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Santry is a suburb town in North Dublin that is accessible to Dublin City Centre and very convenient to Dublin Airport. The Irish name for Santry is Shean Triabh, which interestingly translates as Old Tribe. The town is made up of local housing, a few parks and a leisure centre. The town’s location is its main draw and many commuters and travellers choose it as a stopping point as part of a longer journey in and out of Dublin.
Given its location close to Dublin Airport, Santry has several hotels located within the area, most of them catered towards a low to mid-range budget. Hotels are modern and have all the extras including breakfast, gym and bar, as well as an airport shuttle service.
Santry’s main attraction is its hotels; however, there are various places of interest within the area that visitors might like to check out. This includes Santry Demesne, or Santry Park as it is better known. The park opened as a regional park in 2004 and the whole demesne is made up of 72 acres of land, including a stretch of park along the River Santry. Built upon the grounds of an old palatial house and gardens from the early 1700s (now no longer in existence), the park still holds remnants of the house, such as a walled garden, outdoor steps and tree avenue. The town also has various churches located within it, some of which have been standing for hundreds of years.
Being so close to Dublin’s City Centre, there would be nothing to stop you taking a day trip into Dublin’s City Centre to see some of the city’s main highlights such as Trinity College, Guinness Storehouse, Jameson Whiskey Distillery, Temple bar area and the city’s various museums. On the north side of the city, closer to Santry, there also exist various sights such as EPIC museum, the Jeanie Johnston Tall Ship and Croke Park for those interested in experiencing more of Dublin’s history and culture.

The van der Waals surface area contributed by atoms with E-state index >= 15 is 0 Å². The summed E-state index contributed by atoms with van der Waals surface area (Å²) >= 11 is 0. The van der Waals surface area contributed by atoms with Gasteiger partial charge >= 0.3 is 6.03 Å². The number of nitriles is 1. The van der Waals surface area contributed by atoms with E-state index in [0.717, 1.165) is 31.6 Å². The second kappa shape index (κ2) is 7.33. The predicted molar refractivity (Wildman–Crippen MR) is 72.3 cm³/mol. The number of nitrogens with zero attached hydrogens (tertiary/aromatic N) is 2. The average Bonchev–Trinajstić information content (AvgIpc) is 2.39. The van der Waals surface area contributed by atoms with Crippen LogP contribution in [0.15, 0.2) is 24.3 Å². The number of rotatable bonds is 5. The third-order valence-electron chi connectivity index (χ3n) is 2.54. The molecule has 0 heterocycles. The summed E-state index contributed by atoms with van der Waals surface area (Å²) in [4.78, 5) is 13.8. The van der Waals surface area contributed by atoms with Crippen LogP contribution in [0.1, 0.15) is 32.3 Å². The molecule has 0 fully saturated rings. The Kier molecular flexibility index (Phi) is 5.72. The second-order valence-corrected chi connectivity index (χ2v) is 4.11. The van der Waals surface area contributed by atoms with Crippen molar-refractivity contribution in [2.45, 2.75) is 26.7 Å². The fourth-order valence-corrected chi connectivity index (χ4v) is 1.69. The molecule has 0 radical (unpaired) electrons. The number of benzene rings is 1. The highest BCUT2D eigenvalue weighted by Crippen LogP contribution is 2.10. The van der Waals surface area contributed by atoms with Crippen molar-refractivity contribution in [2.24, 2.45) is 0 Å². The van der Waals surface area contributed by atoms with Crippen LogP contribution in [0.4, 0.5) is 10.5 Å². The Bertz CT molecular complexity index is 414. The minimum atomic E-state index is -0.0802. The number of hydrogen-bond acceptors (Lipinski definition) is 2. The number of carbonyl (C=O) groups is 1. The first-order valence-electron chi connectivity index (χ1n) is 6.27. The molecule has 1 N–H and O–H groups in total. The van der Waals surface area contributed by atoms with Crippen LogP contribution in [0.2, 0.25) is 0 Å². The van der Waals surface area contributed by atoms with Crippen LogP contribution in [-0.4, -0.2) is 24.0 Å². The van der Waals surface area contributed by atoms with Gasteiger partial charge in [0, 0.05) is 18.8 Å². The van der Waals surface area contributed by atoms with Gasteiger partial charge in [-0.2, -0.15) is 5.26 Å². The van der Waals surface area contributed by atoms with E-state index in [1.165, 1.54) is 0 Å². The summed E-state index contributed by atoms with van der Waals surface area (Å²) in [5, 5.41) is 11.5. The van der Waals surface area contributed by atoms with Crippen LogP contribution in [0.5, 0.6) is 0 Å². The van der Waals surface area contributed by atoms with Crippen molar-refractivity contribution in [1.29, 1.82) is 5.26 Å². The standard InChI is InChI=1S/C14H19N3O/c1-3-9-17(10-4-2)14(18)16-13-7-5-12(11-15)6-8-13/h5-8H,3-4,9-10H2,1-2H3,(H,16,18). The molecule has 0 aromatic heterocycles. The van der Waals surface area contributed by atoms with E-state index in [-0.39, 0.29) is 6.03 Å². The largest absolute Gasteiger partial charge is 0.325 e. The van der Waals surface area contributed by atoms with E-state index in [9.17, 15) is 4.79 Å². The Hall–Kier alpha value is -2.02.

Another possibility during a visit to Santry is to avail of Dublin’s many shops, either those situated on O’Connell Street (on the Santry side of the river) or on Grafton Street, a line of shops located south of the River Liffey.
In addition to food that is available at hotels, there are various fast food and contemporary food places to make the most of within the area. Another option is to travel into nearby North Dublin to sample some of the diverse range of restaurants that are available to dine out in. This ranges from modern and classic eating to Mediterranean and Turkish food. What’s more, in North Dublin there are an assortment of traditional pubs where pub grub and an optional pint of Guinness can be enjoyed.